In general, I think of how TA (titratable, or total acidity) and pH impact flavor and mouthfeel in this simple (and yes, perhaps simplistic) way: TA determines how tart or sour a wine tastes while pH points to how a wine feels in the mouth. TA and pH typically won’t change in the bottle over time, unless you had a lot of residual sugar or residual malic acid and then had a refermentation in the bottle. If the wine is unfiltered it’s technically possible that spoilage microbes could engage in enough metabolic activity where they might be consuming acids or sugars and excreting by-products. A great example of this would be if there was residual malic acid in a wine and then malolactic bacteria had a feral fermentation in the bottle. This would certainly raise the pH of the wine, as lactic acid is roughly half as “acidic” as malic acid.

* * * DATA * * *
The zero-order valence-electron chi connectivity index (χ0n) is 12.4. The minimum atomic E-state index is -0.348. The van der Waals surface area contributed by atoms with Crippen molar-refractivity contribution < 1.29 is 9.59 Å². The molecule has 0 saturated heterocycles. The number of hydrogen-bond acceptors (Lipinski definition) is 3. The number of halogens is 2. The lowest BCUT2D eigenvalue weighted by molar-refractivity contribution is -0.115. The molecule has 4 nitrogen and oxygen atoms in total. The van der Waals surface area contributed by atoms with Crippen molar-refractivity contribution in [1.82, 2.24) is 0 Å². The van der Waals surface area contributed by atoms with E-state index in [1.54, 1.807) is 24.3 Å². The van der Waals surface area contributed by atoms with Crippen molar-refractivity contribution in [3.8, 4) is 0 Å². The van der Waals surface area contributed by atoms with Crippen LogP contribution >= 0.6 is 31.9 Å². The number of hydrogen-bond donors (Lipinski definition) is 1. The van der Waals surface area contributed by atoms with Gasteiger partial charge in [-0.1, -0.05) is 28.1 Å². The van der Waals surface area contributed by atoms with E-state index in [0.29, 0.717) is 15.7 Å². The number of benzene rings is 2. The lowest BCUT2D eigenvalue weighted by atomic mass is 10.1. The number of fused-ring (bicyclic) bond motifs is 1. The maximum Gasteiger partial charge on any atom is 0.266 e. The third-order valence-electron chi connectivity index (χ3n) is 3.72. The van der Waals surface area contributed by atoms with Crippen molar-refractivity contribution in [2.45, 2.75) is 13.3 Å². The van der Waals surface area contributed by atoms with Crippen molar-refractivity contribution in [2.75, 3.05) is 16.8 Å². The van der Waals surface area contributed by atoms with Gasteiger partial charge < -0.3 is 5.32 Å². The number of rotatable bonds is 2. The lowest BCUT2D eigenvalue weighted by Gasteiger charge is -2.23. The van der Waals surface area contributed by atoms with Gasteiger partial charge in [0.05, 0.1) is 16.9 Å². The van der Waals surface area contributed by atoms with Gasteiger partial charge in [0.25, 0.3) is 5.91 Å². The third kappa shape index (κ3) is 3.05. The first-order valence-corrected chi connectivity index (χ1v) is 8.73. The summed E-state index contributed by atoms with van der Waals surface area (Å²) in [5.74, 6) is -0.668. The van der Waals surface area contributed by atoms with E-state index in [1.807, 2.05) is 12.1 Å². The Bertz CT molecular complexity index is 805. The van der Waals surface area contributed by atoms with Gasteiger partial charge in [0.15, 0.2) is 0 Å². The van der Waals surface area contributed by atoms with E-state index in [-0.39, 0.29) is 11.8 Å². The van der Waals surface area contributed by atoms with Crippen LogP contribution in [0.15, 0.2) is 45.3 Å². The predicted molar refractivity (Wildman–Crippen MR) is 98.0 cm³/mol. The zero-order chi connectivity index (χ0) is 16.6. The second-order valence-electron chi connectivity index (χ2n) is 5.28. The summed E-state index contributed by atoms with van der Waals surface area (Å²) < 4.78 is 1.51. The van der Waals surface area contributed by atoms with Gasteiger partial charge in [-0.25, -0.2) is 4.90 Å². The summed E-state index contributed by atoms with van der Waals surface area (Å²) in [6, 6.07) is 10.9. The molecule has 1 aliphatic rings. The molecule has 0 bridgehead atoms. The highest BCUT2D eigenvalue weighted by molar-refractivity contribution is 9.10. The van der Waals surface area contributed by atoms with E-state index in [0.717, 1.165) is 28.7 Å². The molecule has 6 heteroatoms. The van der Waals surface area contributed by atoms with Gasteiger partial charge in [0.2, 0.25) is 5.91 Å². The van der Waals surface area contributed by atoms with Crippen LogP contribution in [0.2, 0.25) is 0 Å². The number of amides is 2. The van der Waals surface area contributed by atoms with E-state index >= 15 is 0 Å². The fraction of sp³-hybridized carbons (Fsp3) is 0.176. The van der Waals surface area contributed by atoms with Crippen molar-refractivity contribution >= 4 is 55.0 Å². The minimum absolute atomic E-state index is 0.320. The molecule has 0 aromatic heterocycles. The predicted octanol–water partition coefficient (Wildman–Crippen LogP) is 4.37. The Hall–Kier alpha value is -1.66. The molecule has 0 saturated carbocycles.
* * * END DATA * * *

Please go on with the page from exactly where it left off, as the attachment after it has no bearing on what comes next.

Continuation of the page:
It’s hard to say whether consumers really benefit from having a wine’s pH and TA listed on the back of wine labels (or on wine lists). I would wager that most consumers have A) no idea what TA and pH really mean, as they pertain to wine especially, and B) no basis for comparison from which to draw conclusions even if they were given those numbers. It’s not that I have a dim view of wine consumers, it’s just that I think consumers care more about the overall taste profile (I call it the ‘yum factor’) of wines rather than technical details like wine chemistry parameters. Any general-market wine that’s going to “fit” in a consumer category or on a wine shop shelf (which means it had to be vetted by a retail buyer) is most likely going to be within acceptable parameters anyway. Therefore pH and TA might be useful to detect a winemaking fluke (say, a Sauvignon Blanc at a pH of 3.80), but then winemakers who know what they’re doing would probably never put those wines in the bottle anyway.